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Monthly Archives: December 2012

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A new concept known as “hydraulic fracturing “ to enhance the recovery of land fill gas from new and existing land fill sites have been tested jointly by a Dutch and  Canadian companies. They claim it is now possible to recover such gas economically and liquefy them into Bio-LNG to be used as a fuel for vehicles and to generate power.

Most biofuels around the world are now made from energy crops like wheat, maize, palm oil, rapeseed oil etc and only  a minor part is  made from waste. But such a practice in not sustainable in the long run considering the anticipated food shortage due to climate changes.   The EU wants to ban biofuels that use too much agricultural land and encourage production of biofuels that do not use food material but waste materials. Therefore there is a need to collect methane gas that is emitted by land fill sites more efficiently and economically and to compete with fossil fuels.

There are about 150,000 landfills in Europe with about 3–5 trillion cubic meters of waste (Haskoning 2011). All landfills emit landfill gas; the contribution of methane emissions from landfills is estimated to be between 30 and 70 million tons each year. Landfills contributed an estimated 450 to 650 billion cubic feet of methane per year (in 2000) in the USA. One can either flare landfill gas or make electricity with landfill gas. But it is prudent to produce the cleanest and cheapest liquid biofuel namely “Bio-LNG”.

Landfill gas generation: how do these bugs do their work?

Researchers had a hard time figuring out why landfills do not start out as a friendly environment for the organisms that produce methane. Now new research from North Carolina State University points to one species of microbe that is paving the way for other methane producers. The starting bug has been found. That opens the door to engineer better landfills with better production management. One can imagine a landfill with real economic prospects other than getting the trash out of sight. The NCSU researchers found that an anaerobic bacterium called Methanosarcina barkeri appears to be the key microbe. The following steps are involved in the formation of landfill gas is shown in the diagram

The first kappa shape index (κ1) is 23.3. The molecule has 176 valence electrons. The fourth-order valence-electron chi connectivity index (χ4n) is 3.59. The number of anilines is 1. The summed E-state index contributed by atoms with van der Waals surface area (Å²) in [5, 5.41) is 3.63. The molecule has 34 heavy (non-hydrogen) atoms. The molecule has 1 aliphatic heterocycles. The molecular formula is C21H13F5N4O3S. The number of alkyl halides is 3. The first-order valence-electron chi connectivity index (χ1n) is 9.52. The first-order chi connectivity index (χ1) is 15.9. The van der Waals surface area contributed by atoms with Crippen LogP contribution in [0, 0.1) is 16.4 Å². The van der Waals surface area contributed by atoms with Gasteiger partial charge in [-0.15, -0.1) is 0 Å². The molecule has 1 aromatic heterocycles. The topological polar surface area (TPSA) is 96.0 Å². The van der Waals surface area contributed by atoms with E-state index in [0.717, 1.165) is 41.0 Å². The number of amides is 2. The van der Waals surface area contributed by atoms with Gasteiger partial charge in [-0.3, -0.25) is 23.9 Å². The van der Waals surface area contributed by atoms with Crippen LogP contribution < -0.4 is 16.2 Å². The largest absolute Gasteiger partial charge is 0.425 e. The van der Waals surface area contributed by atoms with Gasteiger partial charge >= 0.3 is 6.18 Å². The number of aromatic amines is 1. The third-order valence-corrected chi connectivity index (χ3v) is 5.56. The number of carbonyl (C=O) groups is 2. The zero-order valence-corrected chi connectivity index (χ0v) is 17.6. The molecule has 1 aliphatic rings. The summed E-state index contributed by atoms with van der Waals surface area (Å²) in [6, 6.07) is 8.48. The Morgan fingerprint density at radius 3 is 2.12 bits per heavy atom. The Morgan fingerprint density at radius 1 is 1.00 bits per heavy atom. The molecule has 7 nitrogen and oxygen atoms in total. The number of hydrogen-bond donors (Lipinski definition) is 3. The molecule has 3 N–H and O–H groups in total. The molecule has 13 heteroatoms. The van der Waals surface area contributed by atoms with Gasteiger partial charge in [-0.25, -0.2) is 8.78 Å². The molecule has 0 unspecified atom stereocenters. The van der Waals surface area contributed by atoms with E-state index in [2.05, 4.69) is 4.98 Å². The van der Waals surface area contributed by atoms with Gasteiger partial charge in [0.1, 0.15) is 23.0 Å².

Phase 1: oxygen disappears, and nitrogen

Phase 2: hydrogen is produced and CO2 production increases rapidly.

Phase 3: methane production rises and CO2 production decreases.

Phase 4: methane production can rise till 60%.

Phases 1-3 typically last for 5-7 years.

Phase 4 can continue for decades, rate of decline depending on content.

Installation of landfill gas collection system

A quantity of wells is drilled; the wells are (inter) connected with a pipeline system. Gas is guided from the wells to a facility, where it is flared or burnt to generate electricity. A biogas engine exhibits 30-40% efficiency. Landfills often lack access to the grid and there is usually no use for the heat.

The alternative: make bio-LNG instead and transport the bio-LNG for use in heavy-duty vehicles and ships or applications where you can use all electricity and heat.

Bio-LNG: what is it?

Bio-LNG is liquid bio-methane (also: LBM). It is made from biogas. Biogas is produced by anaerobic digestion. All organic waste can rot and can produce biogas, the bacteria does the work. Therefore biogas is the cheapest and cleanest biofuel  that can be generated without competing  with food or land use. For the first time there is a biofuel, bio-LNG, a better quality fuel than fossil fuel.

The bio-LNG production process

Landfill gas is produced by anaerobic fermentation in the landfill. The aim is to produce a constant flow of biogas with high methane content. The biogas must be upgraded, i.e. removal of H2S, CO2 and trace elements;

In landfills also siloxanes, nitrogen and Cl/F gases. The bio-methane must be purified (maximum 25/50ppm CO2, no water) to prepare for liquefaction. The cold box liquefies pure biomethane to bio-LNG

Small scale bio-LNG production using smarter methods.

•Use upgrading modules that do not cost much energy.

•Membranes which can upgrade to 98-99.5 % methane are suitable.

•Use a method for advanced upgrading that is low on energy demand.

•Use a fluid / solid that is allowed to be dumped at the site.

•Use cold boxes that are easy to install and low on power demand.

•Use LNG tank trucks as storage and distribution units.

•See if co-produced CO2 can be sold and used in greenhouses or elsewhere.

•Look carefully at the history and present status of the landfill.

What was holding back more projects?

Most flows of landfill gas are small (hundreds of Nm3/hour), so economy of scale is generally not favorable. Technology in upgrading and liquefaction has evolved, but the investments for small flows during decades cannot be paid back.

Now there is a solution: enhanced gas recovery by hydraulic fracturing. Holland Innovation Team and Fracrite Environmental Ltd. (Canada) has developed a method to increase gas extraction from landfill 3-5 times.

Hydraulic fracturing increases landfill gas yield and therefore economy of scale for bio-LNG production